BUDAPEST: Swedish great Sarah Sjostrom, who is seeking a first World Championships gold in the 100m freestyle, advanced from a depleted talent pool in the heats in Budapest on Wednesday.
While the 28-year-old Swede is trying to turn back the clock, the day could be dominated by a pair of youngsters, David Popovici and Leon Marchand, who are threatening world records in the evening finals.
Sjostrom has 17 World Championship medals. She has four in the 100m free, but none are gold. She qualified fourth fastest in the heats. Australian teenager Mollie O’Callaghan set the best time.
Another Australian, the number two seed Shayna Jack, who had already won two relay medals as she returned to major competition in Budapest after a drug ban kept her out of the last worlds and Olympics, was a late scratch after an accident.
“Due to an unfortunate incident in this morning’s training session. I have broken my hand. I am broken hearted to announce that I have to withdraw from the rest of the competition,” Jack posted on social media.
She said she would focus on the Commonwealth Games in Birmingham later this year.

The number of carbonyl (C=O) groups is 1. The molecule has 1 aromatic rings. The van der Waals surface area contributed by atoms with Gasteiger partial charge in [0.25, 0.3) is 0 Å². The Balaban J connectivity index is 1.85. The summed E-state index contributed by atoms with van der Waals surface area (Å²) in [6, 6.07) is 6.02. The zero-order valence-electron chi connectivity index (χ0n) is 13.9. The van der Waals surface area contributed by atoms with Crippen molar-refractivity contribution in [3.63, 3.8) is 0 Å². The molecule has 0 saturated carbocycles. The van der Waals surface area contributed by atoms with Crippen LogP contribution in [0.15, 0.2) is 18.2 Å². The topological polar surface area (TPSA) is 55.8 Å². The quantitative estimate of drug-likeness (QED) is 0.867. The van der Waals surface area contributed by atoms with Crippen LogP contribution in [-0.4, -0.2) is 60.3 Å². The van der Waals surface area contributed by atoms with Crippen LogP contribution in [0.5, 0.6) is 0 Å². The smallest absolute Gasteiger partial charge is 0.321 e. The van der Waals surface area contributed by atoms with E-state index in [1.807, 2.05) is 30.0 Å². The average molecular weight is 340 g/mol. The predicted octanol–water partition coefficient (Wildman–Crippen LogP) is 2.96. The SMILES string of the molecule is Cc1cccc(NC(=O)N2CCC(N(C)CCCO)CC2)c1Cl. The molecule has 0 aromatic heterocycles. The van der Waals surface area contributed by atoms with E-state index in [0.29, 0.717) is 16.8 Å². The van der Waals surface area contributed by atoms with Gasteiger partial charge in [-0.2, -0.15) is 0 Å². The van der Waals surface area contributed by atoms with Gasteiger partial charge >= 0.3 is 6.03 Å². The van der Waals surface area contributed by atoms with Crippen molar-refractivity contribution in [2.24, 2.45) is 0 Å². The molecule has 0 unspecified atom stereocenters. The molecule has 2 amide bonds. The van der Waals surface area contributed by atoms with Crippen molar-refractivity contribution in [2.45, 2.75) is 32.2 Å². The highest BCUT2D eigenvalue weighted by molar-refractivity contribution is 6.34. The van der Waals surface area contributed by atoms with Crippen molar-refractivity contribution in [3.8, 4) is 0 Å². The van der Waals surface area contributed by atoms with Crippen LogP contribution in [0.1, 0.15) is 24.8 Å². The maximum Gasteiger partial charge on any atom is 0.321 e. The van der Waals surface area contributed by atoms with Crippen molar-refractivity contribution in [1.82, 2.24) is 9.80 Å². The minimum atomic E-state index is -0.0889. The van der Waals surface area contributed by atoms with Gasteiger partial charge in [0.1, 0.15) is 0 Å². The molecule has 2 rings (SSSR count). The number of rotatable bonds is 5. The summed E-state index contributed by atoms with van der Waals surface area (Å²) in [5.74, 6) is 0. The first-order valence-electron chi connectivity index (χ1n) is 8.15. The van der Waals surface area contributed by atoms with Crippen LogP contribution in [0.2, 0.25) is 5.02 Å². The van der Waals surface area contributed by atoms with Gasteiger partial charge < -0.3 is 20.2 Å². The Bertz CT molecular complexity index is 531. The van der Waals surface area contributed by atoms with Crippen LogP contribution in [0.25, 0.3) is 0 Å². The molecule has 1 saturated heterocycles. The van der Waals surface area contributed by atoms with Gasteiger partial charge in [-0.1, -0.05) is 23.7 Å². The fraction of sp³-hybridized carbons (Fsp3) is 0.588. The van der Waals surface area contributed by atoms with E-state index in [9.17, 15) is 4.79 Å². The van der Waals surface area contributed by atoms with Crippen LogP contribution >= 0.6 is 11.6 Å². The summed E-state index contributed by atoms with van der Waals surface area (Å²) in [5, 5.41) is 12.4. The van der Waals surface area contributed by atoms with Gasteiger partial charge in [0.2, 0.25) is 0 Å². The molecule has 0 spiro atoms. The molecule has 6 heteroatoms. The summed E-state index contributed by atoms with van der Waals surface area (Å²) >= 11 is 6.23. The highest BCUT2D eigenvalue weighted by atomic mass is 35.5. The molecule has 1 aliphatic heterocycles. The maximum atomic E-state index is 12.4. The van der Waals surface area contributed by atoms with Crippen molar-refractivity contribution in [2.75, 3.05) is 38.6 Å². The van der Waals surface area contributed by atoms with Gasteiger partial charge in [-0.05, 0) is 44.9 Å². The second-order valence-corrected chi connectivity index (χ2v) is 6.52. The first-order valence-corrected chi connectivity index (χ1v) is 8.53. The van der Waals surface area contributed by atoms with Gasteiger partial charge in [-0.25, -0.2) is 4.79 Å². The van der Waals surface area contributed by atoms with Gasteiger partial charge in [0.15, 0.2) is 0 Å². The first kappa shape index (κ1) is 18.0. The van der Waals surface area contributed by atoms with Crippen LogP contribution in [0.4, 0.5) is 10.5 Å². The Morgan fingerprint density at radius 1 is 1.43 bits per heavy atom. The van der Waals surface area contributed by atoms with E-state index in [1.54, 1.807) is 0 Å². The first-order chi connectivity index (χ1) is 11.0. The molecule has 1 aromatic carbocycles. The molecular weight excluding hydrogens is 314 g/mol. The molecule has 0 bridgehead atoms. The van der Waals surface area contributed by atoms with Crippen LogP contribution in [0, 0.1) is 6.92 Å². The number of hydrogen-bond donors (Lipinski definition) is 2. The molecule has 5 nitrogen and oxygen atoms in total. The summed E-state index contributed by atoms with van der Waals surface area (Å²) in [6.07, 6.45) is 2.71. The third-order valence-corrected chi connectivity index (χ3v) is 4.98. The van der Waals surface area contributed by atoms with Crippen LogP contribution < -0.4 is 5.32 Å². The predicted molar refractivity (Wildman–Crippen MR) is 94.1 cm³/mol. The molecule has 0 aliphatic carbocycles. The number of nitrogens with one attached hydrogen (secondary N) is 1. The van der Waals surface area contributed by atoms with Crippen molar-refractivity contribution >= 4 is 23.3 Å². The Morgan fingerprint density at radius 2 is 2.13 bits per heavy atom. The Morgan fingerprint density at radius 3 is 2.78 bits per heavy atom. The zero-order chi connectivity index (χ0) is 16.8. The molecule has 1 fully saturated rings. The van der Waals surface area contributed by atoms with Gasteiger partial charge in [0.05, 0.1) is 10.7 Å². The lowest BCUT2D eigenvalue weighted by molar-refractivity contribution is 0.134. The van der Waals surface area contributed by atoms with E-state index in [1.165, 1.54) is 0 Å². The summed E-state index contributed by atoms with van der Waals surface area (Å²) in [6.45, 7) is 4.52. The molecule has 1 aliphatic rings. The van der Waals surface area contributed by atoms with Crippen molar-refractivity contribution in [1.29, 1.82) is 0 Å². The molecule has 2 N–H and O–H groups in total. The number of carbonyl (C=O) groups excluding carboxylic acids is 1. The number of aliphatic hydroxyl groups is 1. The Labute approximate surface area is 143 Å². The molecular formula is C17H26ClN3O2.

The field had already been winnowed with the top three in last year’s Olympics all out.
Champion Emma McKeon is also focusing on the Commonwealth Games, silver medallist Siobhan Haughey of Hong Kong has been knocked out of the championships by an ankle injury and Australian Cate Campbell is taking a year off. Canadian Kelsey Wog was fastest in women’s 200m breaststroke qualifying
American Lilly King, the silver medallist in Tokyo, was second.
After King missed a medal in the 100m breast on Tuesday, her college coach, Ray Looze, told American media that she was racing at “80 percent of what her capability is.”
Olympic champion Tatjana Schoenmaker of South Africa is skipping these championships.
Another Olympic campion, Australian Zac Stubblety-Cook was narrowly quickest in the men’s 200m breaststroke heats, edging Dutchman Caspar Corbeau by 0.06sec.
American Shaine Casas topped qualifying in the men’s 200m backstroke ahead of 19-year-old Australian Joshua Edwards-Smith.
Wednesday’s finals offer another sighting of three of the teenage breakout stars of the week and the tantalising possibility of a third world record in the championships.